Doctors use lots of different imaging tools to get to the bottom of their patients’ health concerns. Ultrasounds and MRIs are two of the most common options. But what’s the difference between these two machines? And when do doctors usually choose each one? Let’s compare ultrasound vs. MRI technology below.
What is an Ultrasound?
Sound waves create the image during an ultrasound. When an ultrasound device is pressed against the body, these sound waves bounce off of surfaces under your skin. The result is an image that your doctor or nurse can view. While we usually think of pregnancy when we think of ultrasounds, these devices can be used elsewhere on the body, too.
What is an MRI?
MRI stands for magnetic resonance imaging. Like ultrasounds, MRIs help doctors see what’s going on inside of your body. However, MRIs do this by using a magnetic field and radio waves. MRIs can be used to see any part of the body.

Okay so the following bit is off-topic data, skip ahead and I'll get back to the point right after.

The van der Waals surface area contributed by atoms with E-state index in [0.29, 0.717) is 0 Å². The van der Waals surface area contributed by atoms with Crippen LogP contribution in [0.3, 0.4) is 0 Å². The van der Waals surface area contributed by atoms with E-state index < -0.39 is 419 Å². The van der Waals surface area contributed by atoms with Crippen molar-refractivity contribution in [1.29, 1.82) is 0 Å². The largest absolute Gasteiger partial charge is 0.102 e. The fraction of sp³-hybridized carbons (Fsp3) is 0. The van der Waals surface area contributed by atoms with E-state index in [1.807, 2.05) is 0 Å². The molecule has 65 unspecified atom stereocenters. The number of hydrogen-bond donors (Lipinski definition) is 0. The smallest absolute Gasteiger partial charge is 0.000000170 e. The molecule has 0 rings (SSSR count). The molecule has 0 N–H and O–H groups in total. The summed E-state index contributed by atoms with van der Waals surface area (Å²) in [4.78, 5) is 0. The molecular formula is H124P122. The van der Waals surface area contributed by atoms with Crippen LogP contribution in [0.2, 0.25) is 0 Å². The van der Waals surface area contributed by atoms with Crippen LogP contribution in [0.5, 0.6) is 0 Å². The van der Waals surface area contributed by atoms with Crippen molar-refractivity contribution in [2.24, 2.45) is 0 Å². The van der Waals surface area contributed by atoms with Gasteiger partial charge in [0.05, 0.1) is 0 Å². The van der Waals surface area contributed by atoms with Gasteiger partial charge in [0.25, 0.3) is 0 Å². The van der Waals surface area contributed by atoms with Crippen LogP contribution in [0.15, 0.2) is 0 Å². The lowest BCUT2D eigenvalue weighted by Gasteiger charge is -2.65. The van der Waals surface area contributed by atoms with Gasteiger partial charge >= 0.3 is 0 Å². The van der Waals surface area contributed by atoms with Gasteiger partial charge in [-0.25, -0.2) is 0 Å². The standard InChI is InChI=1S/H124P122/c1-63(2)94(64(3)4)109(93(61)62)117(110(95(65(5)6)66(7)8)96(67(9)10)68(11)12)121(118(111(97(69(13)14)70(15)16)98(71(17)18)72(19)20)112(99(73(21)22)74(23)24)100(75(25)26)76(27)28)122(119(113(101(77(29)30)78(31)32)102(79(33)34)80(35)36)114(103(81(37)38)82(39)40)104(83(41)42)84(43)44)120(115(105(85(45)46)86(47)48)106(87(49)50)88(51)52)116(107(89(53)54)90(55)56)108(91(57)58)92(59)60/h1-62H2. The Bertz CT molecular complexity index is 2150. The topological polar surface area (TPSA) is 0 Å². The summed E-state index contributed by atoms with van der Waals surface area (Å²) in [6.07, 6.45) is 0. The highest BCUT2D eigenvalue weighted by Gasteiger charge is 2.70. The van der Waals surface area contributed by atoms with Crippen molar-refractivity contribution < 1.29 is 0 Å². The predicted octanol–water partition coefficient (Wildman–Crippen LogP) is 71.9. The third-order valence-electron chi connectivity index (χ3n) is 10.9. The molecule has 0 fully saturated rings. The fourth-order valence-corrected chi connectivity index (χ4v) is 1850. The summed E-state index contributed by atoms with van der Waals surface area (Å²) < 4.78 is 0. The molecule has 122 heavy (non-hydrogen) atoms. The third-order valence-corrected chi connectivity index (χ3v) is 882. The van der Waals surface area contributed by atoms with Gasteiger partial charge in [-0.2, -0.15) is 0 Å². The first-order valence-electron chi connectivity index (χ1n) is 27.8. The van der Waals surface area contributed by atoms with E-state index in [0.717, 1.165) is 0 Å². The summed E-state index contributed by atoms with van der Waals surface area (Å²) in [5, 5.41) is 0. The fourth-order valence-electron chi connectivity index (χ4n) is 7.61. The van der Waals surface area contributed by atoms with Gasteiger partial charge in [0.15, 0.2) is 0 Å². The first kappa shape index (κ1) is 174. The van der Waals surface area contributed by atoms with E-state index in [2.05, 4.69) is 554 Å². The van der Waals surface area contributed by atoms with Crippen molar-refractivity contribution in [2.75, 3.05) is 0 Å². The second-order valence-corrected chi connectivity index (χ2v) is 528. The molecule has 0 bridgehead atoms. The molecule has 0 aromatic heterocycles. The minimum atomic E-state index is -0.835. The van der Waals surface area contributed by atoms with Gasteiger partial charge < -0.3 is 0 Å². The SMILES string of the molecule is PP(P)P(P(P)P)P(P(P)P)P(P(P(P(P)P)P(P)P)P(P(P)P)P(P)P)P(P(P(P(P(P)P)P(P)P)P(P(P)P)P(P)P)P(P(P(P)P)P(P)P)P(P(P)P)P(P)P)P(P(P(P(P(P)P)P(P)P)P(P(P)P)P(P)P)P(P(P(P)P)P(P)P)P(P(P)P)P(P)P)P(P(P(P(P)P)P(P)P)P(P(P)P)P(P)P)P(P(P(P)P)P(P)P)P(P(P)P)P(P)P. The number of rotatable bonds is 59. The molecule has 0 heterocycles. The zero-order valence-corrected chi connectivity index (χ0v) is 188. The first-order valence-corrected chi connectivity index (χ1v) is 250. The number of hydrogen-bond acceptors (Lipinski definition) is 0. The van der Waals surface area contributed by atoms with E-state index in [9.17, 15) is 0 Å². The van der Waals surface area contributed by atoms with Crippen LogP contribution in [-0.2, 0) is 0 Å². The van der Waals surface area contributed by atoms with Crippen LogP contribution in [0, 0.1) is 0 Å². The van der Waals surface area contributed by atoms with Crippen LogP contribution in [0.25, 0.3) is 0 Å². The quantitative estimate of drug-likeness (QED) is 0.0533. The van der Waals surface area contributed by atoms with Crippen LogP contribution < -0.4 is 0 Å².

Ultrasound vs. MRI: Comfort Level
Ultrasounds and MRIs are both relatively easy procedures. However, certain patients may find either one a bit uncomfortable. MRIs require patients to stay very still in an enclosed space, which can give some people anxiety. If this is you, then ask your doctor about sedation options.
Ultrasound vs. MRI for Imaging
Both tools produce high-quality images that your doctor can use to diagnose conditions or monitor your progress. Ultrasounds are more widely available, cheaper, and generally easier to use. However, they do not transmit well under bone. Therefore, MRIs are usually used to view images underneath bone or inside organs.
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